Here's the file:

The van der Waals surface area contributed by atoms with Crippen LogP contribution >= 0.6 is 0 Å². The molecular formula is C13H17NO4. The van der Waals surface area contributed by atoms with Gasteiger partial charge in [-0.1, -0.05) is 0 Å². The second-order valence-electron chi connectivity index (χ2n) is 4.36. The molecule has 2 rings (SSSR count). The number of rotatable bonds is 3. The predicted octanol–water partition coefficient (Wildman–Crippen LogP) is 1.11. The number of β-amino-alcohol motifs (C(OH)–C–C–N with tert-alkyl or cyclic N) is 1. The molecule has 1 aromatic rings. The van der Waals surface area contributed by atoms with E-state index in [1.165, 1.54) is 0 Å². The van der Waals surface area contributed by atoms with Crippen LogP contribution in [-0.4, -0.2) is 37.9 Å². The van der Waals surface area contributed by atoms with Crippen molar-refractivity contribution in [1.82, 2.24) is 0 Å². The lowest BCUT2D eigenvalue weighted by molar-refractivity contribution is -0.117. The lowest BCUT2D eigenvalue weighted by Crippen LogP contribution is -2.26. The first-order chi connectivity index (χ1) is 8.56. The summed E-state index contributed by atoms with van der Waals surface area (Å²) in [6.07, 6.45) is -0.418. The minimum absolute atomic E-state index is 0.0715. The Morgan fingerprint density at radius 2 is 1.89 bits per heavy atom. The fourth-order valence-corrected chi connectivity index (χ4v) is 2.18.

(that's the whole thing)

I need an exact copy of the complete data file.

The van der Waals surface area contributed by atoms with Crippen LogP contribution >= 0.6 is 0 Å². The molecular formula is C13H17NO4. The van der Waals surface area contributed by atoms with Gasteiger partial charge in [-0.1, -0.05) is 0 Å². The second-order valence-electron chi connectivity index (χ2n) is 4.36. The molecule has 2 rings (SSSR count). The number of rotatable bonds is 3. The predicted octanol–water partition coefficient (Wildman–Crippen LogP) is 1.11. The number of β-amino-alcohol motifs (C(OH)–C–C–N with tert-alkyl or cyclic N) is 1. The molecule has 1 aromatic rings. The van der Waals surface area contributed by atoms with E-state index in [1.165, 1.54) is 0 Å². The van der Waals surface area contributed by atoms with Crippen LogP contribution in [-0.4, -0.2) is 37.9 Å². The van der Waals surface area contributed by atoms with Crippen molar-refractivity contribution in [1.82, 2.24) is 0 Å². The lowest BCUT2D eigenvalue weighted by molar-refractivity contribution is -0.117. The lowest BCUT2D eigenvalue weighted by Crippen LogP contribution is -2.26. The first-order chi connectivity index (χ1) is 8.56. The summed E-state index contributed by atoms with van der Waals surface area (Å²) in [6.07, 6.45) is -0.418. The minimum absolute atomic E-state index is 0.0715. The Morgan fingerprint density at radius 2 is 1.89 bits per heavy atom. The fourth-order valence-corrected chi connectivity index (χ4v) is 2.18.